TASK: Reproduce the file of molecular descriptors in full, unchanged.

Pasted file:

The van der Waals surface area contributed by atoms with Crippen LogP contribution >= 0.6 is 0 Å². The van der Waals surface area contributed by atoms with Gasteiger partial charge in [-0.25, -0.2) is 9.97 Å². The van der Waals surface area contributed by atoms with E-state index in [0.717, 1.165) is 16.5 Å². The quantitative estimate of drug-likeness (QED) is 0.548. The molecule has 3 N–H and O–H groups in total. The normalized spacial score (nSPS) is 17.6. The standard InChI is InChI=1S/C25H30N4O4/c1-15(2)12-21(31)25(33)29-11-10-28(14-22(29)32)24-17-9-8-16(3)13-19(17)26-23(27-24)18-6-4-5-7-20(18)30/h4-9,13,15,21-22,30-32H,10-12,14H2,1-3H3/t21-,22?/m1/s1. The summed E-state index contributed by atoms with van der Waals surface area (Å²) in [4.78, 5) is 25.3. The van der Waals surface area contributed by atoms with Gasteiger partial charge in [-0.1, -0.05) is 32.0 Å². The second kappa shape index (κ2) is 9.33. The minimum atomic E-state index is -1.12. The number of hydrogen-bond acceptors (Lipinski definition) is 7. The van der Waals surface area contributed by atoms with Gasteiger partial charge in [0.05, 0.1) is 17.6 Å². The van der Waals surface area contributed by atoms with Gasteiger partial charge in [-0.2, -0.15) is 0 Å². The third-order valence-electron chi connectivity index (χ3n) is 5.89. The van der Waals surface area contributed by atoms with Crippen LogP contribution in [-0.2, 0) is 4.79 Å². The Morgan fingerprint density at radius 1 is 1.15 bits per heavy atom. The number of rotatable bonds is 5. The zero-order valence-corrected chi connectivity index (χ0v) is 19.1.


The van der Waals surface area contributed by atoms with Crippen LogP contribution >= 0.6 is 0 Å². The van der Waals surface area contributed by atoms with Gasteiger partial charge in [-0.25, -0.2) is 9.97 Å². The van der Waals surface area contributed by atoms with E-state index in [0.717, 1.165) is 16.5 Å². The quantitative estimate of drug-likeness (QED) is 0.548. The molecule has 3 N–H and O–H groups in total. The normalized spacial score (nSPS) is 17.6. The standard InChI is InChI=1S/C25H30N4O4/c1-15(2)12-21(31)25(33)29-11-10-28(14-22(29)32)24-17-9-8-16(3)13-19(17)26-23(27-24)18-6-4-5-7-20(18)30/h4-9,13,15,21-22,30-32H,10-12,14H2,1-3H3/t21-,22?/m1/s1. The summed E-state index contributed by atoms with van der Waals surface area (Å²) in [4.78, 5) is 25.3. The van der Waals surface area contributed by atoms with Gasteiger partial charge in [-0.1, -0.05) is 32.0 Å². The second kappa shape index (κ2) is 9.33. The minimum atomic E-state index is -1.12. The number of hydrogen-bond acceptors (Lipinski definition) is 7. The van der Waals surface area contributed by atoms with Gasteiger partial charge in [0.05, 0.1) is 17.6 Å². The van der Waals surface area contributed by atoms with Gasteiger partial charge in [-0.2, -0.15) is 0 Å². The third-order valence-electron chi connectivity index (χ3n) is 5.89. The van der Waals surface area contributed by atoms with Crippen LogP contribution in [-0.2, 0) is 4.79 Å². The Morgan fingerprint density at radius 1 is 1.15 bits per heavy atom. The number of rotatable bonds is 5. The zero-order valence-corrected chi connectivity index (χ0v) is 19.1.